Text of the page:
Tuesday, December 18, 2007

So Clegg it is.

It was a damn close run thing in the end. Just 511 votes in a low turnout of about 40,000 (about 65% of members). There's a fair chance that if the Lib Dem leadership contest had dragged on for another week, Nick Clegg, the runaway favourite at the start of the race, would have been beaten by Chris Huhne, the rank outsider. Not much doubt that Huhne won the campaign, and has earned the right to a top job in Clegg's team. The contest hasn't had much impact in Montgomeryshire. I was at a local Conservative Christmas lunch at 2.37, when I mentioned the result that was being declared at that precise moment - and no-one knew what I was referring to. And no-one knew anything about Clegg and Huhne, except that they had rather an unpleasant row on television one Sunday morning. So there is a big challenge before Nick Clegg to make an impact - and I don't suppose it being Xmas will help either. Not much interest in politics during the festive season.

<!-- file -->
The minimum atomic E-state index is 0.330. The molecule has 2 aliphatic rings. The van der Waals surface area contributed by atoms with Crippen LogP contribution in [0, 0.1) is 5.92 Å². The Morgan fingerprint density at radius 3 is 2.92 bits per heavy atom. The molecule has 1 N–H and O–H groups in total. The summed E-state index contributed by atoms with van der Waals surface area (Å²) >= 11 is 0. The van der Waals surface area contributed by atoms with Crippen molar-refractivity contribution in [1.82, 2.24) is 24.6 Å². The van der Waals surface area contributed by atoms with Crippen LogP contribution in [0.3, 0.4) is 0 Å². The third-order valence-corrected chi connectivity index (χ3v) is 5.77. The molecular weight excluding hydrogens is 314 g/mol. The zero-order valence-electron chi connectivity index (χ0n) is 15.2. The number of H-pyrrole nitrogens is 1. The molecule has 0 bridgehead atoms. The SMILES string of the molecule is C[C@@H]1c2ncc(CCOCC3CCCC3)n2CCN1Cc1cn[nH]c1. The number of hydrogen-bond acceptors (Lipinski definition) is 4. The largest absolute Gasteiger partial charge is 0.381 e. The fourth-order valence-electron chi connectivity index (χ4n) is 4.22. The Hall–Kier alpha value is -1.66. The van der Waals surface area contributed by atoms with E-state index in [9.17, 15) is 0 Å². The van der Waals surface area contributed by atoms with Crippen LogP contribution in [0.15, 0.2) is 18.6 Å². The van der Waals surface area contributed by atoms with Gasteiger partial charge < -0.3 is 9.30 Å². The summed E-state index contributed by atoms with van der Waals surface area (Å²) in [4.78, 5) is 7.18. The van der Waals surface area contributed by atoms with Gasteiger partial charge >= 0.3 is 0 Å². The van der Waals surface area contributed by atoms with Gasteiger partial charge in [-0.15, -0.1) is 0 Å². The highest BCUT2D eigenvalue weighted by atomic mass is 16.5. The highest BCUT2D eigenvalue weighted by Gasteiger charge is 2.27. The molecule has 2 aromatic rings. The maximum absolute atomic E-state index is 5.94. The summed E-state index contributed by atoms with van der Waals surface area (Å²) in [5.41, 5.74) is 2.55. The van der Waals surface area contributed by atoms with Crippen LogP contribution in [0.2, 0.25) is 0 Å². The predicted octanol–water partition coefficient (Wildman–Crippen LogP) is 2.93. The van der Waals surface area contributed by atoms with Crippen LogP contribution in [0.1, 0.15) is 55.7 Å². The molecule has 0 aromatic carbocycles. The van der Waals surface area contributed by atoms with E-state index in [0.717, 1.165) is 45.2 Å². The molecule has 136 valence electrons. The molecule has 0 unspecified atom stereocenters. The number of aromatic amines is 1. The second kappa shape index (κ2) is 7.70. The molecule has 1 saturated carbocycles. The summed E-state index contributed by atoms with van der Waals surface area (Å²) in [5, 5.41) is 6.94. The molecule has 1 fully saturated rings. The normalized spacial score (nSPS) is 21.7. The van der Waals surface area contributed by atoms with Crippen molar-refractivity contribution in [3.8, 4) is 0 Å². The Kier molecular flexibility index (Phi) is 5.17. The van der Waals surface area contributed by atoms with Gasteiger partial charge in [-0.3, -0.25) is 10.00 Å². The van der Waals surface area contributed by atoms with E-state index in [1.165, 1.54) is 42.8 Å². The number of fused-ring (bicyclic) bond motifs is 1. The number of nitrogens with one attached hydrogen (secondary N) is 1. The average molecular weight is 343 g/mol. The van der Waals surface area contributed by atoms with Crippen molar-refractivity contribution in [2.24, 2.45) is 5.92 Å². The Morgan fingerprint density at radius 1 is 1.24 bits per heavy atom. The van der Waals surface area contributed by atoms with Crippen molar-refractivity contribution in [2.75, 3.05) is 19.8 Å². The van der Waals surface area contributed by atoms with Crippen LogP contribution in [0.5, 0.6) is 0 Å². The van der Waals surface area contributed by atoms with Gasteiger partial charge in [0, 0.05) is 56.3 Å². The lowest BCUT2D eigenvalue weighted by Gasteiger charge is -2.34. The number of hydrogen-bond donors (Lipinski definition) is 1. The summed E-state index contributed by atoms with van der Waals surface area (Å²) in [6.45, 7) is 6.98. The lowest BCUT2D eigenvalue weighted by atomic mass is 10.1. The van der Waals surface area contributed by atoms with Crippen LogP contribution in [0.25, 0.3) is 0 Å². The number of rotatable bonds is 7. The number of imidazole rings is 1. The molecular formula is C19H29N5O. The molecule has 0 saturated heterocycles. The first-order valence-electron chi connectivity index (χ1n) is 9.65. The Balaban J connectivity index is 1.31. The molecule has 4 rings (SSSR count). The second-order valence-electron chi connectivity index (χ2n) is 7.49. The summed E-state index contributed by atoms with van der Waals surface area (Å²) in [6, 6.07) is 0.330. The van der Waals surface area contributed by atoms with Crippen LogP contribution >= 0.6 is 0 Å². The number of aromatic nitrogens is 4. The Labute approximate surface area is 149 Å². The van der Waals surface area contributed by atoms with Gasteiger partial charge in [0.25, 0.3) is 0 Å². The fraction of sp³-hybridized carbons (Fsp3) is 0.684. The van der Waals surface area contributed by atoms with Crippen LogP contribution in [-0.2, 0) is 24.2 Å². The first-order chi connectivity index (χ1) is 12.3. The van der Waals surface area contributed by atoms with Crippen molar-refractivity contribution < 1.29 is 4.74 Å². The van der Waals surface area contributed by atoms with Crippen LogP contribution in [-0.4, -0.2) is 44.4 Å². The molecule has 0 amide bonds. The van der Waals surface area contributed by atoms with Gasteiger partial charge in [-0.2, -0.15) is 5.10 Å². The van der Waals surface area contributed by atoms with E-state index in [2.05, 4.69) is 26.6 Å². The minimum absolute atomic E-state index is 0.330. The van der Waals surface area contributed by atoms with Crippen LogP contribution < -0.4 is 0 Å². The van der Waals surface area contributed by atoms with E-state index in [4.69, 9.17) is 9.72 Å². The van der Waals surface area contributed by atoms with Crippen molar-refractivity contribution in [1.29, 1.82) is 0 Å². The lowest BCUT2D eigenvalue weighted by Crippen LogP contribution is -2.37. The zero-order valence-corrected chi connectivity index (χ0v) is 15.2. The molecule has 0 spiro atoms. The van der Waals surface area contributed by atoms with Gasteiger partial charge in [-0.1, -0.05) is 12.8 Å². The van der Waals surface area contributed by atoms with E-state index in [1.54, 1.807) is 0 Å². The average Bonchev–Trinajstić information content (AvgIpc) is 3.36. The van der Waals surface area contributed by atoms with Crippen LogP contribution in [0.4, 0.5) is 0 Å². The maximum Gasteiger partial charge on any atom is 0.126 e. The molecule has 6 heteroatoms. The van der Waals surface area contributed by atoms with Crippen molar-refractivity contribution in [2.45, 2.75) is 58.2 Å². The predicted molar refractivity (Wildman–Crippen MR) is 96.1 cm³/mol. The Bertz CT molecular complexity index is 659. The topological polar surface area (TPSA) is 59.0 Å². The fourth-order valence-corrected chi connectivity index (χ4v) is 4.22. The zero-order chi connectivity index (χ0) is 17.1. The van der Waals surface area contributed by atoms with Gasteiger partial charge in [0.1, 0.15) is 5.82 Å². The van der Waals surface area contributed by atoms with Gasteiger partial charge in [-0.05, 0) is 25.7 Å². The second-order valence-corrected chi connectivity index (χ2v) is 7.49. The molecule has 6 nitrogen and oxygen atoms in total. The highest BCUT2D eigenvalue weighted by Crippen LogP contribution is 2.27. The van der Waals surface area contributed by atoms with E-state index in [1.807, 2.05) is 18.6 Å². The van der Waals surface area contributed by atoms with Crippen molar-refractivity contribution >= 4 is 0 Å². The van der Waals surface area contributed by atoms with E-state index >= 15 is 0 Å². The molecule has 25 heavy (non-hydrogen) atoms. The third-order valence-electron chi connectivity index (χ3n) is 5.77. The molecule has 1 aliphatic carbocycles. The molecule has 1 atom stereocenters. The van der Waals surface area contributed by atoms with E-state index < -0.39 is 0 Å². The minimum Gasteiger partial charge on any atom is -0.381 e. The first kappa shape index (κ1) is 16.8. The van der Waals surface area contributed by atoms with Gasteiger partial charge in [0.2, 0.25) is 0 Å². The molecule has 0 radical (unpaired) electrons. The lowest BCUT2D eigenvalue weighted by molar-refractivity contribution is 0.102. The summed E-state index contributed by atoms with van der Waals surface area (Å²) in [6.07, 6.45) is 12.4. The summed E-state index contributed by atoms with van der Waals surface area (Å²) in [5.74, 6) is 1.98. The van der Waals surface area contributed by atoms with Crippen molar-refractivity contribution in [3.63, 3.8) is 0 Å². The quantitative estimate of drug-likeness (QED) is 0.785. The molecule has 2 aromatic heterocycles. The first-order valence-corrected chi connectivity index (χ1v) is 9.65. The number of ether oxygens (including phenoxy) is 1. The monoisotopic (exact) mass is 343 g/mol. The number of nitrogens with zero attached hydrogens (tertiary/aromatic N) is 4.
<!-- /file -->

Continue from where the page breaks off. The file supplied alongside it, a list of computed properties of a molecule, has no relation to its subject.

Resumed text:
But I think it is interesting. But I admit that I also enjoy watching the Eurovision Song Contest results coming in! I 've listened to several interviews by leading Lib Dems commenting on the result, and finished up as unenlightened as Peter Allen on 5 Live's Drive. All these people saying what Nick Clegg stands for (usual stuff around the words 'change' and 'new') and I felt not a bit wiser at the end of it. I also did not here a word that I wouldn't have been happy to sign up to myself. Mike German in Wales told us Clegg was new in that he was for fairness, greenness and for helping people to help themselves. It must have come as something of a surprise to Ming Campbell and Vince Cable that these values were new. I was expecting to hear something about swinging new 'green' taxes, greater European integration, and higher taxes for the rich. But No. Nothing to take issue with. Its all left me scratching my head. How can I attack someone who agrees with everything I do. Even Caroline Spelman, our Party Chairman has issued a very nice welcoming message.